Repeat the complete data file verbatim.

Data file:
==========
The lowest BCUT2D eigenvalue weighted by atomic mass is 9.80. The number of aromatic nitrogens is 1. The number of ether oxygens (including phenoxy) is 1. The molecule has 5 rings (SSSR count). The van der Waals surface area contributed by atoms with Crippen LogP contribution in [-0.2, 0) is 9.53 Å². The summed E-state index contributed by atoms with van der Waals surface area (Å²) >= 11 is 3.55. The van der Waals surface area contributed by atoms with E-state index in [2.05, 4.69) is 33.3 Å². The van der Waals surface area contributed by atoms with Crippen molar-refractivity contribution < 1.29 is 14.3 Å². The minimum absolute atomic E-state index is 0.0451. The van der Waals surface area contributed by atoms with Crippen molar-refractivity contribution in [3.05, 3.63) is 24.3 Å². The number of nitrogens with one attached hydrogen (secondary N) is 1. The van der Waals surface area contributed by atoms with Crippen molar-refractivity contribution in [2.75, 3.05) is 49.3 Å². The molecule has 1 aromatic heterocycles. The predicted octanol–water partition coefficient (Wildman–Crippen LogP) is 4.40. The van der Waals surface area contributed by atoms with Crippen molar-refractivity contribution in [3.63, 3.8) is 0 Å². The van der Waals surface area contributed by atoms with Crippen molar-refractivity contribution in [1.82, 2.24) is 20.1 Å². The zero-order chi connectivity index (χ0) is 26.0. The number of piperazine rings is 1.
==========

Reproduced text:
The lowest BCUT2D eigenvalue weighted by atomic mass is 9.80. The number of aromatic nitrogens is 1. The number of ether oxygens (including phenoxy) is 1. The molecule has 5 rings (SSSR count). The van der Waals surface area contributed by atoms with Crippen LogP contribution in [-0.2, 0) is 9.53 Å². The summed E-state index contributed by atoms with van der Waals surface area (Å²) >= 11 is 3.55. The van der Waals surface area contributed by atoms with E-state index in [2.05, 4.69) is 33.3 Å². The van der Waals surface area contributed by atoms with Crippen molar-refractivity contribution < 1.29 is 14.3 Å². The minimum absolute atomic E-state index is 0.0451. The van der Waals surface area contributed by atoms with Crippen molar-refractivity contribution in [3.05, 3.63) is 24.3 Å². The number of nitrogens with one attached hydrogen (secondary N) is 1. The van der Waals surface area contributed by atoms with Crippen molar-refractivity contribution in [2.75, 3.05) is 49.3 Å². The molecule has 1 aromatic heterocycles. The predicted octanol–water partition coefficient (Wildman–Crippen LogP) is 4.40. The van der Waals surface area contributed by atoms with Crippen molar-refractivity contribution in [3.63, 3.8) is 0 Å². The van der Waals surface area contributed by atoms with Crippen molar-refractivity contribution in [1.82, 2.24) is 20.1 Å². The zero-order chi connectivity index (χ0) is 26.0. The number of piperazine rings is 1.